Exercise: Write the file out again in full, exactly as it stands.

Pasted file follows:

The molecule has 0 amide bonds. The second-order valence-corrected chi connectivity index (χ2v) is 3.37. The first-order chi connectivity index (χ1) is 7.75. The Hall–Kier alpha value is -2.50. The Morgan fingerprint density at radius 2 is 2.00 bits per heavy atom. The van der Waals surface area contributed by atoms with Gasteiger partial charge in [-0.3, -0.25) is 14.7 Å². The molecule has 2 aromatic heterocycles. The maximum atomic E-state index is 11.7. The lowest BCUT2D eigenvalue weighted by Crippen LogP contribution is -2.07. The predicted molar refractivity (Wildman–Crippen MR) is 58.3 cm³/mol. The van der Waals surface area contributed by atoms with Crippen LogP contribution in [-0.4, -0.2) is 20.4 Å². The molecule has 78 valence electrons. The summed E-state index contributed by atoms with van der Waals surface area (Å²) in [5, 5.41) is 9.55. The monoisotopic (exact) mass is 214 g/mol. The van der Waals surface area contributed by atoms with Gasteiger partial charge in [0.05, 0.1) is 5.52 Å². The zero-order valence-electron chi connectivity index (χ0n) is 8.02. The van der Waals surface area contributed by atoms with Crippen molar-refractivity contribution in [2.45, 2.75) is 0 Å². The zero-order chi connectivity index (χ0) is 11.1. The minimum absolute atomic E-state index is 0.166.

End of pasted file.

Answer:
The molecule has 0 amide bonds. The second-order valence-corrected chi connectivity index (χ2v) is 3.37. The first-order chi connectivity index (χ1) is 7.75. The Hall–Kier alpha value is -2.50. The Morgan fingerprint density at radius 2 is 2.00 bits per heavy atom. The van der Waals surface area contributed by atoms with Gasteiger partial charge in [-0.3, -0.25) is 14.7 Å². The molecule has 2 aromatic heterocycles. The maximum atomic E-state index is 11.7. The lowest BCUT2D eigenvalue weighted by Crippen LogP contribution is -2.07. The predicted molar refractivity (Wildman–Crippen MR) is 58.3 cm³/mol. The van der Waals surface area contributed by atoms with Crippen LogP contribution in [-0.4, -0.2) is 20.4 Å². The molecule has 78 valence electrons. The summed E-state index contributed by atoms with van der Waals surface area (Å²) in [5, 5.41) is 9.55. The monoisotopic (exact) mass is 214 g/mol. The van der Waals surface area contributed by atoms with Gasteiger partial charge in [0.05, 0.1) is 5.52 Å². The zero-order valence-electron chi connectivity index (χ0n) is 8.02. The van der Waals surface area contributed by atoms with Crippen molar-refractivity contribution in [2.45, 2.75) is 0 Å². The zero-order chi connectivity index (χ0) is 11.1. The minimum absolute atomic E-state index is 0.166.